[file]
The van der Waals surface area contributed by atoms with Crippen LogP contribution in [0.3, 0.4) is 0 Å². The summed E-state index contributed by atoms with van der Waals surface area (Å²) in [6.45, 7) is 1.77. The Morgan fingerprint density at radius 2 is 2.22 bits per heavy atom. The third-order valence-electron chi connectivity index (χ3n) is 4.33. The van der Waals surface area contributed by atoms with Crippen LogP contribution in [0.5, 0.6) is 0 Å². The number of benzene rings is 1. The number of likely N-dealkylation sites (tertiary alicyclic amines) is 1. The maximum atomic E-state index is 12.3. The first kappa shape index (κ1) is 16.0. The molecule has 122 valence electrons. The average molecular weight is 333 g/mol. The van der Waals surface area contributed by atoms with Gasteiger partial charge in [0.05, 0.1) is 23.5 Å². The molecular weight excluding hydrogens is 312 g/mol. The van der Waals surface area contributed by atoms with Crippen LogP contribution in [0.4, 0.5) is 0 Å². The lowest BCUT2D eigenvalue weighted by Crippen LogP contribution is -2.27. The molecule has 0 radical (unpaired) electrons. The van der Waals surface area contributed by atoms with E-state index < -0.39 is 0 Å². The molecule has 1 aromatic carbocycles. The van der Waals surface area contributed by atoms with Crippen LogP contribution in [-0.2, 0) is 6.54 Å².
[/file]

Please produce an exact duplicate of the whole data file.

The van der Waals surface area contributed by atoms with Crippen LogP contribution in [0.3, 0.4) is 0 Å². The summed E-state index contributed by atoms with van der Waals surface area (Å²) in [6.45, 7) is 1.77. The Morgan fingerprint density at radius 2 is 2.22 bits per heavy atom. The third-order valence-electron chi connectivity index (χ3n) is 4.33. The van der Waals surface area contributed by atoms with Crippen LogP contribution in [0.5, 0.6) is 0 Å². The number of benzene rings is 1. The number of likely N-dealkylation sites (tertiary alicyclic amines) is 1. The maximum atomic E-state index is 12.3. The first kappa shape index (κ1) is 16.0. The molecule has 122 valence electrons. The average molecular weight is 333 g/mol. The van der Waals surface area contributed by atoms with Gasteiger partial charge in [0.05, 0.1) is 23.5 Å². The molecular weight excluding hydrogens is 312 g/mol. The van der Waals surface area contributed by atoms with Crippen LogP contribution in [0.4, 0.5) is 0 Å². The lowest BCUT2D eigenvalue weighted by Crippen LogP contribution is -2.27. The molecule has 0 radical (unpaired) electrons. The van der Waals surface area contributed by atoms with E-state index < -0.39 is 0 Å². The molecule has 1 aromatic carbocycles. The van der Waals surface area contributed by atoms with Crippen LogP contribution in [-0.2, 0) is 6.54 Å².